For years, leveraged buyouts (LBOs) have been viewed in a negative light, but that view is beginning to change as businesses on both sides of the table begin to see the advantages of this type of acquisition. The truth is that leveraged buyouts can be beneficial for both the purchasing company and the acquired company. The most common advantages come in the forms of capital requirements, corporate structure and management commitment.
The most obvious advantage of leveraged buyouts is the small capital requirement for the acquiring company. Because LBOs are financed by funds secured with current and future assets of both companies, very little of the acquiring company’s own money is needed to secure the financing. The purchase of a smaller business that can produce returns greater than the acquisition company’s debt financing is beneficial to stockholders of both companies and the value of the company as a whole increases.
Another advantage of a leveraged buyout is that an acquired company can experience a revitalization as a result of corporate restructuring. This could come in the form of modification or replacement of executives or managers, streamlining or eliminating unnecessary departments and reducing or eliminating unnecessary expenditures. This doesn’t mean that everyone loses their job in a leveraged buyout scenario; it does mean that, when done correctly, existing jobs are secured and new jobs are created.
Leveraged buyouts commonly involve taking an existing business from being publicly held to being privately held. What this means is that, instead of a large group of people owning a few shares each, a small group of people own a large number of shares in the company. Because the majority of the shares in privately held companies are possessed by management, the management stands to lose more if the company should fail. This works as a strong motivator for the people in charge to ensure the profitability and success of the company.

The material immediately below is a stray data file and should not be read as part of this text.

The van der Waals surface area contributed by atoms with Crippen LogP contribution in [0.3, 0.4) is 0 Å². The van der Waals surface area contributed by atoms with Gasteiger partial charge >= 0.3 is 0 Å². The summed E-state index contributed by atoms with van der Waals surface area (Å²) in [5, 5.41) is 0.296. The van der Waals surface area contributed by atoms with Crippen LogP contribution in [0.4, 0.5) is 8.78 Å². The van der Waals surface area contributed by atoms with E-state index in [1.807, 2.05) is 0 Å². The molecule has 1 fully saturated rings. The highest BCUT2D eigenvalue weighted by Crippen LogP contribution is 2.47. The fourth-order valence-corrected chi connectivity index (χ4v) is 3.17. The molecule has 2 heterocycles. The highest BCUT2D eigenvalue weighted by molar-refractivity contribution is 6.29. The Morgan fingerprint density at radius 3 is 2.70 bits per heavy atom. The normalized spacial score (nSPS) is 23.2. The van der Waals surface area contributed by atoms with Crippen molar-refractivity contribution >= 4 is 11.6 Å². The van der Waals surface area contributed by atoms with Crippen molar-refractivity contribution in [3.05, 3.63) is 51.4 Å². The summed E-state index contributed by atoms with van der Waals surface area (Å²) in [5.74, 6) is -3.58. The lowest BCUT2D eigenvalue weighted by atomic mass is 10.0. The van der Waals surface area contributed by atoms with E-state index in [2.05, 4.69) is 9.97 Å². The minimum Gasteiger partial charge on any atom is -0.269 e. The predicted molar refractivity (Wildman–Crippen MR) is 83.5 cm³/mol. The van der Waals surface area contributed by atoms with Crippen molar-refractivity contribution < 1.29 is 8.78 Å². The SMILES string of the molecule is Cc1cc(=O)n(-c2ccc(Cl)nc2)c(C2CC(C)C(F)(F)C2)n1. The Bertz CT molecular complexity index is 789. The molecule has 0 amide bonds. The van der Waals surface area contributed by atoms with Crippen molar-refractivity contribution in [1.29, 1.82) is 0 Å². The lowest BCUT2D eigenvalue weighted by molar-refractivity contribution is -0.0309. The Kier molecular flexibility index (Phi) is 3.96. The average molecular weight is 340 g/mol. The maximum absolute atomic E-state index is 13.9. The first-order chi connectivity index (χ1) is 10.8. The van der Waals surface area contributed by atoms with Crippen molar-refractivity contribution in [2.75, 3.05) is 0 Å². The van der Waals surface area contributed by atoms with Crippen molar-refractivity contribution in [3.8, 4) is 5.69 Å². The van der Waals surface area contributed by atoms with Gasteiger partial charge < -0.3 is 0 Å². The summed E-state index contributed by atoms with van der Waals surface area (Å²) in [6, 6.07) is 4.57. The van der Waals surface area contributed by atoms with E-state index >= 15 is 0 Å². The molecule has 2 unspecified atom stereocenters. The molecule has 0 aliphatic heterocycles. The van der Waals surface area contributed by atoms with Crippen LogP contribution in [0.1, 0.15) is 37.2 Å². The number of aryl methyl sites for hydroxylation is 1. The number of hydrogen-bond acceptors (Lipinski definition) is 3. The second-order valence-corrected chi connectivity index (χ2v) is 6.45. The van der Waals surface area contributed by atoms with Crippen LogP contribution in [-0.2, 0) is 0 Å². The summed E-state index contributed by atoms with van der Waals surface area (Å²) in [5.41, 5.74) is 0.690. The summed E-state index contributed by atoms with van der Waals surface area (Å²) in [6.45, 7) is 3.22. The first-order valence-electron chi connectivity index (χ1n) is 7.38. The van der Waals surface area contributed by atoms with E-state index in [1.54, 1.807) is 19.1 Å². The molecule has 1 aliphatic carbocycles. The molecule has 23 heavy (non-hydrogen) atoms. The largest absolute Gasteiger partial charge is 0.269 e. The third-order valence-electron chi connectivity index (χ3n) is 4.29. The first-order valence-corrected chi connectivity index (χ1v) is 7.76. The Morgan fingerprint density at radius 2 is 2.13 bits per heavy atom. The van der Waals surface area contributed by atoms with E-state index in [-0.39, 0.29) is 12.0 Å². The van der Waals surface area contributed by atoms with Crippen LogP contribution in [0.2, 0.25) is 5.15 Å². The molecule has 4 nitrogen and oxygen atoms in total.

Rather than being a hostile takeover by a ruthless corporation, a leveraged buyout can be the saving grace for companies teetering on the edge. LBOs don’t have to be predatory. In fact, many are done with the goal of repackaging an existing company to ensure its future success in the marketplace. In the best case scenario, leveraged buyouts ensure that all parties, on both sides, experience benefits in terms of increased stock prices, retention of current management and increased potential for success in a new, larger form.